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The pathogenesis of Plasmodium falciparum malaria in humans: insights from splenic physiology.
Blood
PUBLISHED: 09-17-2010
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Clinical manifestations of Plasmodium falciparum infection are induced by the asexual stages of the parasite that develop inside red blood cells (RBCs). Because splenic microcirculatory beds filter out altered RBCs, the spleen can innately clear subpopulations of infected or uninfected RBC modified during falciparum malaria. The spleen appears more protective against severe manifestations of malaria in naïve than in immune subjects. The spleen-specific pitting function accounts for a large fraction of parasite clearance in artemisinin-treated patients. RBC loss contributes to malarial anemia, a clinical form associated with subacute progression, frequent splenomegaly, and relatively low parasitemia. Stringent splenic clearance of ring-infected RBCs and uninfected, but parasite-altered, RBCs, may altogether exacerbate anemia and reduce the risks of severe complications associated with high parasite loads, such as cerebral malaria. The age of the patient directly influences the risk of severe manifestations. We hypothesize that coevolution resulting in increased splenic clearance of P. falciparum-altered RBCs in children favors the survival of the host and, ultimately, sustained parasite transmission. This analysis of the RBC-spleen dynamic interactions during P falciparum infection reflects both data and hypotheses, and provides a framework on which a more complete immunologic understanding of malaria pathogenesis may be elaborated.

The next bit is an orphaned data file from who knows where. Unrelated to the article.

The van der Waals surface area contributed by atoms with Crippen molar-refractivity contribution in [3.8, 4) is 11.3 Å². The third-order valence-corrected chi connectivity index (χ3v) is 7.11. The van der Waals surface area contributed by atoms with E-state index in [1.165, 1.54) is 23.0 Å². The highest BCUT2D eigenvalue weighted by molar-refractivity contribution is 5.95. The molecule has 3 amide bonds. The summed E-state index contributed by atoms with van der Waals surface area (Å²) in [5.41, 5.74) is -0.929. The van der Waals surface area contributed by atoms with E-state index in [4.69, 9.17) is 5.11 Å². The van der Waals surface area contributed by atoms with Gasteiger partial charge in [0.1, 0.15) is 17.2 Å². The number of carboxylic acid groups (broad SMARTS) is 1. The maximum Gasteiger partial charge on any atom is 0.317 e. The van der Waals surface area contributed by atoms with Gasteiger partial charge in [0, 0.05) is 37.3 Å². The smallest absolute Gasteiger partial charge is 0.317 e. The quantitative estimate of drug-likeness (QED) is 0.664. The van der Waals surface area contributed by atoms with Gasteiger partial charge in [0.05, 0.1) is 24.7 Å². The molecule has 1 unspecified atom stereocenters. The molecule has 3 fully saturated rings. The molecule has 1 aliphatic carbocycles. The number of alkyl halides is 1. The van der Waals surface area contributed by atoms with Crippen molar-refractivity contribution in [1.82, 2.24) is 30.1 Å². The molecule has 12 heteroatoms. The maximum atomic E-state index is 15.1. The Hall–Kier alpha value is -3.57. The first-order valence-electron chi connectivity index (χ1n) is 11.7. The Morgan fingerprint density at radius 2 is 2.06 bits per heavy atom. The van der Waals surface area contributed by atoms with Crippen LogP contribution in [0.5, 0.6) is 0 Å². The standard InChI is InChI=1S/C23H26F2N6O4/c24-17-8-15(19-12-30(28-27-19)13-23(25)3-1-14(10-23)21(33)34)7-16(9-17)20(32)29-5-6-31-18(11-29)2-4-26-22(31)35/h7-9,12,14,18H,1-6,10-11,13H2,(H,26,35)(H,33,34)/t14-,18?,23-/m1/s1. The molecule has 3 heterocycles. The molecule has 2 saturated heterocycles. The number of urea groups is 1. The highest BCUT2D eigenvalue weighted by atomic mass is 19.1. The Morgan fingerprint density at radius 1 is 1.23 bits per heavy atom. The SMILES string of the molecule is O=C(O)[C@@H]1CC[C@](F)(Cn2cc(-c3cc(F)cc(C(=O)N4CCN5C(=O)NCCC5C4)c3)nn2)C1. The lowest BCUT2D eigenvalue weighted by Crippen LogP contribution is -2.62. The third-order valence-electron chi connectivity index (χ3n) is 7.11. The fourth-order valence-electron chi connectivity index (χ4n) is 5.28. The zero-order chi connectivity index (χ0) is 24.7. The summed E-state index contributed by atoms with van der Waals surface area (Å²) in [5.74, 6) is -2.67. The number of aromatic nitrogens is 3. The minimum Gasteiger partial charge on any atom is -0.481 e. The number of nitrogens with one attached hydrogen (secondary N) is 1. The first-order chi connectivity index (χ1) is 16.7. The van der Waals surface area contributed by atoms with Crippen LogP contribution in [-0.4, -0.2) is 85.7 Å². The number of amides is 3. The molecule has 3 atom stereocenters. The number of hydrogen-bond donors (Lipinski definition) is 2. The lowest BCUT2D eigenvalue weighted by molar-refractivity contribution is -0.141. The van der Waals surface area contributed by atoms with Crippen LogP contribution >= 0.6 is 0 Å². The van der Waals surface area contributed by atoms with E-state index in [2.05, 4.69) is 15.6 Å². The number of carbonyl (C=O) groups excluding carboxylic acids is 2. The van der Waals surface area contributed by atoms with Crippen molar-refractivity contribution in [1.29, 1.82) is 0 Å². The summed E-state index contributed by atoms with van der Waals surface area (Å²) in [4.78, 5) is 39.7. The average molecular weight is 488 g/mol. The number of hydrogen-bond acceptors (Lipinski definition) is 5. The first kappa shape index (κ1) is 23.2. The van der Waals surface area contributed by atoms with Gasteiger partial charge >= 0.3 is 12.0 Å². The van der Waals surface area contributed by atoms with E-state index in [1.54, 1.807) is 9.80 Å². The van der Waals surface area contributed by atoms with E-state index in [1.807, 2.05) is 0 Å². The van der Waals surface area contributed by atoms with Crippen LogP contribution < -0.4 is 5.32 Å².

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The humoral response to Plasmodium falciparum VarO rosetting variant and its association with protection against malaria in Beninese children.
Malar. J.
PUBLISHED: 08-06-2010